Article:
The Open University of China also set up a special team for the formation of the seniors university, developed a national public service education platform for older people — consisting of a website, an app and a WeChat mini program that offers 407,000 online courses totaling almost 4 million minutes — and provides high-quality resources to senior educational institutions nationwide, Liu said.

To raise the number of tutors, the seniors university plans to encourage retired teachers, officials and science and technology workers to teach classes, she added.

Participants practice during a walking class for models. [Photo/China Daily]

Enriching, fulfilling

Jing Changying has signed up for singing lessons at the seniors university. In 2021, she took calligraphy and music theory lessons at the Open University of China.

"For me, it is not about how well I learn the courses: I take them to enrich my life and develop my hobbies," the 60-year-old said. The teaching facilities and tutors at the new university are much better than those at private companies, and the tuition fees are much cheaper, she said, adding that she pays just several hundred yuan to do a one-semester course with one class a week.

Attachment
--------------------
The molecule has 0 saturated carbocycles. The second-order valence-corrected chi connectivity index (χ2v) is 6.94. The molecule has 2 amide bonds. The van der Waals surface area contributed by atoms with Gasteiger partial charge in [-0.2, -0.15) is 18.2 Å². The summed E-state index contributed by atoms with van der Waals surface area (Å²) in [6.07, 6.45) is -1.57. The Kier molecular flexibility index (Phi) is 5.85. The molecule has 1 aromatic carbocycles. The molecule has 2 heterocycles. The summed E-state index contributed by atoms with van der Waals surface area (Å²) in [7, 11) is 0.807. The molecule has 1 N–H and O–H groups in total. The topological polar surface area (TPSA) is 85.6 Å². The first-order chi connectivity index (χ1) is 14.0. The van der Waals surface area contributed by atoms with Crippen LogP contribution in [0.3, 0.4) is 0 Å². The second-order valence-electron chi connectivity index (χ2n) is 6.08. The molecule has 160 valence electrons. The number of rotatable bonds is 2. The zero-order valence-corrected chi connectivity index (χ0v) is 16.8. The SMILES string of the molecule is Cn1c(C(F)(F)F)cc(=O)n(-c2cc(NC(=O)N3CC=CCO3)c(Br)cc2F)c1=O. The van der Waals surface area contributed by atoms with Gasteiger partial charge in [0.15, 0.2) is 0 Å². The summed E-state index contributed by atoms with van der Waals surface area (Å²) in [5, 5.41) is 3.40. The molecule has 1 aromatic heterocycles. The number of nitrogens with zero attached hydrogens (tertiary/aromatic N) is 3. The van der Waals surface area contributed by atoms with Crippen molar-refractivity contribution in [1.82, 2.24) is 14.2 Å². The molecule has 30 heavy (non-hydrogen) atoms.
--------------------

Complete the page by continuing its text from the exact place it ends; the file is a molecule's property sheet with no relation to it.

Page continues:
She retired from the State Grid Corporation of China five years ago, and said she has adjusted to retirement better than many of her peers.

In addition to taking courses, she looks after her parents and a grandchild, practices calligraphy, plays piano and sings, and travels with a friend.

"For our generation, retirement does not necessarily mean staying home and looking after grandchildren, so we pursue more interesting and fulfilling lives," she said.

With China rapidly becoming an older society, the government should provide more policy support for senior universities so more older people across the country can access cheaper, higher-quality education to spice up their retired lives, she added.

Liu said there are more than 267 million seniors in China, and that number is expected to rise as the 1960s baby boom generation ages.

Although senior education has made progress in China, there is still an unequal balance between urban and rural areas, and teachers and teaching resources, while funding is inadequate, and the resources cannot meet the demand for innovative education, she said.

By leveraging the resources of the Open University of China, the establishment of the seniors university can quickly formulate an elderly education service that covers both urban and rural areas, and is open, flexible and standardized, Liu said.

A teacher (left) answers questions after a smartphone class. [Photo/China Daily]

An important platform

The senior university is an important platform to help older people improve their cultural proficiency, engage in social life, realize their dreams and make a difference, she added.

According to the university, people age 50 or older can register online to become students and enjoy free internet-based courses.

They can access the platform via the website, a related app and the school's WeChat mini program.